Can you teach something you aren’t good at?
I was not good at reading poems.
A homeschool mom always has weaknesses – maybe you think you can’t teach math because you never “were good” at math.
Well, I’ve always been good at math, so no worries there. But I never was all that fond of over-analyzing anything in the literature and poetry area. Ok, I stunk at it.
Charlotte Mason’s methods include Reading Poems
So when I realized that poetry was an important part of a generous Charlotte Mason curriculum, I was a bit skeptical. I wasn’t even convinced that kids needed fairy tales.
Anyway, I thought studying “Poetry” meant you had to analyze a bunch of arranged words to death.
But it’s not.
I was wrong about Poetry
Studying poetry might actually be fun.
At its basic level, it involves reading poems. That’s the easiest level to start with.
It might push our brains a bit to read verse, but even our brains need exercise. Just because living ideas might be harder to chew on at first, doesn’t mean we should throw them out and reach for the potato chips.
Since I have learned to appreciate reading poems, I am now convinced that children should be exposed to poetry regularly and broadly in order to experience great ideas and a depth of understanding of the world. And since I learned at a later age to appreciate poetry, I think it’s probably good for adults too.
What follows is my attempt to convey how to approach reading poems if you are reluctant to teach the subject. It may be helpful for little ones who make the “rolling-eyes-oh-no!” face too.
Charlotte Mason and Poetry Studies
Charlotte Mason believed that poetry, along with fable and other fiction, could present what she called “essential” truth—a “Truth of Art”—which helps us learn among other things “morals and manners; what to do in given circumstances; what will happen if we behave in a certain way.”1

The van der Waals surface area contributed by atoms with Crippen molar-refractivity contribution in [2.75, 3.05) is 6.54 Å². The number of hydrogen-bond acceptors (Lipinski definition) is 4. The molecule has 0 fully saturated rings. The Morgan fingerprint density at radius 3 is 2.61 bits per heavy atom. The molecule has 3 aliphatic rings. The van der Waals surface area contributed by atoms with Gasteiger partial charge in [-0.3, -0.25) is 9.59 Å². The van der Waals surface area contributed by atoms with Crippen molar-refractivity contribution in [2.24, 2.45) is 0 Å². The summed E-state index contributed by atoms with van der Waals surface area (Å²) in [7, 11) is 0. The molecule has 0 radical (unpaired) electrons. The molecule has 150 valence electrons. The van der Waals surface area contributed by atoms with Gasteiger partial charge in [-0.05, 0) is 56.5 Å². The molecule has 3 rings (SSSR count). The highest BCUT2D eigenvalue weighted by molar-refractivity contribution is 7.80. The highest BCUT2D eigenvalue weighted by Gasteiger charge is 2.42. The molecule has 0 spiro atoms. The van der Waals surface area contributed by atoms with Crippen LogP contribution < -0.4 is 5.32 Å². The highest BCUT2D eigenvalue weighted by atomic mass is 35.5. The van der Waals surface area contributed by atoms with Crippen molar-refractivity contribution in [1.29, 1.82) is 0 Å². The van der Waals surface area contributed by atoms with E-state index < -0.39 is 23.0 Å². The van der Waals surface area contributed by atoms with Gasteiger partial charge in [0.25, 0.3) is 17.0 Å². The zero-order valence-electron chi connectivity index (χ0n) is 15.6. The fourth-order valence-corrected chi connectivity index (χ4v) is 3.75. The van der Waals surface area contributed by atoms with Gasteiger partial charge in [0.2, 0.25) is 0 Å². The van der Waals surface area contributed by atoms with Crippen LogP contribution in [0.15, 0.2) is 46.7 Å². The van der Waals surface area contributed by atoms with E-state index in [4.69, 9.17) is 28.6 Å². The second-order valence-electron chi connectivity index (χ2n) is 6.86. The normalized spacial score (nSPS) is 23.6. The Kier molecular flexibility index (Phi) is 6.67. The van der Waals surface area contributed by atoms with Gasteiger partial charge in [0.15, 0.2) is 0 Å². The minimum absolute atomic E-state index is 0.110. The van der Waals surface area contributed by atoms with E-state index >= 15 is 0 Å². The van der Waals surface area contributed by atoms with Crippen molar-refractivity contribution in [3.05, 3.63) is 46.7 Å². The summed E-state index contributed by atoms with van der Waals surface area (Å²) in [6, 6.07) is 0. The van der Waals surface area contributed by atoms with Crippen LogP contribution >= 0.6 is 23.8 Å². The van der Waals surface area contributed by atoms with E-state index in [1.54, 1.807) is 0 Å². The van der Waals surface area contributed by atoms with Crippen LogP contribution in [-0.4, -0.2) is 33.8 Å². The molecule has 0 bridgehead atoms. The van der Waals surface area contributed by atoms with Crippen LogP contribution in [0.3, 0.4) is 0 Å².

She also thought it makes people more interesting. Her conclusion is that interesting people don’t succumb as easily to vices like drunkenness and gluttony. “The child who watches his brother’s plate, and longs for what he thinks is the better helping, is a child who has nothing better to think of.”2
I have to say, that cracked me up a little bit. Only because of how she approached the topic of educating children. I never would have made any connection between reading a poem to a child and forming character—the idea that a poem can save you from overeating twenty years later. It’s an interesting concept to consider, but it may be beyond the scope of this guide.
Regardless, here’s more on this idea that teaching a child is much broader than just a single child.
How important is educating a child?
“Education is a World Business.––Next, we may have poetry, or art, or philosophy; we cannot tell; but two things are incumbent upon us,––to keep ourselves and our children in touch with the great thoughts by which the world has been educated in the past, and to keep ourselves and them in the right attitude towards the great ideas of the present. It is our temptation to make too personal a matter of education, to lose sight of the fact that education is a world business, that the lessons of the ages have been duly set, and that each age is concerned, not only with its own particular page, but with every preceding page.”Charlotte Mason: School Education, Volume 3: The Home Education Series, p. 160